Friday, April 09, 2010

Going Old School

Old school. Clubby. The kind of place where the bartenders know that a proper martini is made with gin and perhaps a whisper of vermouth, where umbrellas are in stands by the door, not put in the drinks. And the only fruit purée in evidence comes on the desserts.

Every city has them. Tadich Grill and Sam's Grill in San Francisco, and Jack's in Redding are a few that we've wandered into. Portland has Jake's and Huber's, the former now owned by the McCormick and Schmick's chain and a mere shadow of its former self, the latter so old my grandfather used to go there in the early part of the 20th century when he would bring his cattle to market from Eastern Oregon.

Then there are the newer places that have an instant old-school feel, like the bar at Higgins, popular with a certain class of upper-crust businessmen and lawyers feeling the need for a drink after a day at the office and before heading home to their families (with likely another drink to dampen the din).

And no wonder these guys like this place…it feels like a library or private club, the barmen (and women) in white shirts and ties taking your drink order almost before you settle into your seat at the bar. Its draft list is a well-curated selection of Northwest microbrews with a smattering of Europeans, backed by an impressive list of bottles from all over the globe.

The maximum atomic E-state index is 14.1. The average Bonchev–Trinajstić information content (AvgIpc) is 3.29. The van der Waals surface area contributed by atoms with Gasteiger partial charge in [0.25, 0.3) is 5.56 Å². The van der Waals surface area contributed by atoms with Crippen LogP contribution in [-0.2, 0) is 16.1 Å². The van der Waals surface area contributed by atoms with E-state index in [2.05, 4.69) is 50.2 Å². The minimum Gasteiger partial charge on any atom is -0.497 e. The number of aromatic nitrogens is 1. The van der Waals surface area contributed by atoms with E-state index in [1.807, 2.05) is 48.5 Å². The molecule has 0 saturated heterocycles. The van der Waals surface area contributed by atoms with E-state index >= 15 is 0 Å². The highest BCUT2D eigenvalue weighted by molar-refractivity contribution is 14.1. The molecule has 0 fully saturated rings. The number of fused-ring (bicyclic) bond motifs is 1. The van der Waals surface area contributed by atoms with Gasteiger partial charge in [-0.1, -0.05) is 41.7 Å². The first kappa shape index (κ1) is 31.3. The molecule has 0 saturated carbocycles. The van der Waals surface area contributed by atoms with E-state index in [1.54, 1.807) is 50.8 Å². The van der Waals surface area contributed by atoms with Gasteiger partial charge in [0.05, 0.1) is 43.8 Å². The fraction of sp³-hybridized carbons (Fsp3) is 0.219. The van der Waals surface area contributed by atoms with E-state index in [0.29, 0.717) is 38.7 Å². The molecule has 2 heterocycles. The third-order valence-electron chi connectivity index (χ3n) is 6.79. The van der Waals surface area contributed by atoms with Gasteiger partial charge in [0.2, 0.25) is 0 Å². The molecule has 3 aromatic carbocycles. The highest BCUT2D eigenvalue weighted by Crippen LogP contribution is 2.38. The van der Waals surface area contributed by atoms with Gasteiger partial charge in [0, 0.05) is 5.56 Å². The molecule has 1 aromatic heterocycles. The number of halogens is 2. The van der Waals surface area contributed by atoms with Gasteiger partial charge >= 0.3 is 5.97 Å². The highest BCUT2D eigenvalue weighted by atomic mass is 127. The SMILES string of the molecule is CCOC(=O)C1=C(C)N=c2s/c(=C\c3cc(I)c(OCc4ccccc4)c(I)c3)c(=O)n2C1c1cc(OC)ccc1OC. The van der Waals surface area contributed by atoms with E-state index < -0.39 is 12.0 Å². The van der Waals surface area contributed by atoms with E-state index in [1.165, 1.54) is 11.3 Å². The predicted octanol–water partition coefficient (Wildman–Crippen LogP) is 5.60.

The food I've had there on two separate trips was good if not great. The burger is of the less-is-more variety, with a medium-sized, medium-cooked burger on a nice bun with trimmings on the side. It's considered one of the better burgers in town along with those from Paley's Place and Castagna Café, but I had one that was just as good for four bucks less at Kevin Sandri's Garden State cart.

The house-made charcuterie board (above left) is very good, with a wide selection of owner Greg Higgins' best, more than twice the amount of meat you'd get for about the same price anyplace else in town. The bucatini pasta with nettle pesto and walnuts (above right) sounded good but would have benefited from less cooking on the pasta side and more zip in the sauce.

What it comes down to is that for a place to meet friends for drinks downtown, you can't go wrong here. Especially when you're in the mood for some schoolin' in old school.

Details: Higgins Bar, 1239 SW Broadway. 503-222-9070.


Anonymous said...

"more than twice the amount of meat you'd get for about the same price anyplace else in town" is that a recommendation?

The amount?, and what about the taste?

I reconstructed (sort of) the nettle-pesto pasta and it was great. It's the picture that inspired me so thanks a lot!

kab said...

Considering Greg Higgins is known for the quality of his house-made charcuterie (and rightfully proud of it), the comparison fits other charcuterie offerings that have a similar reputation. Order it with impunity!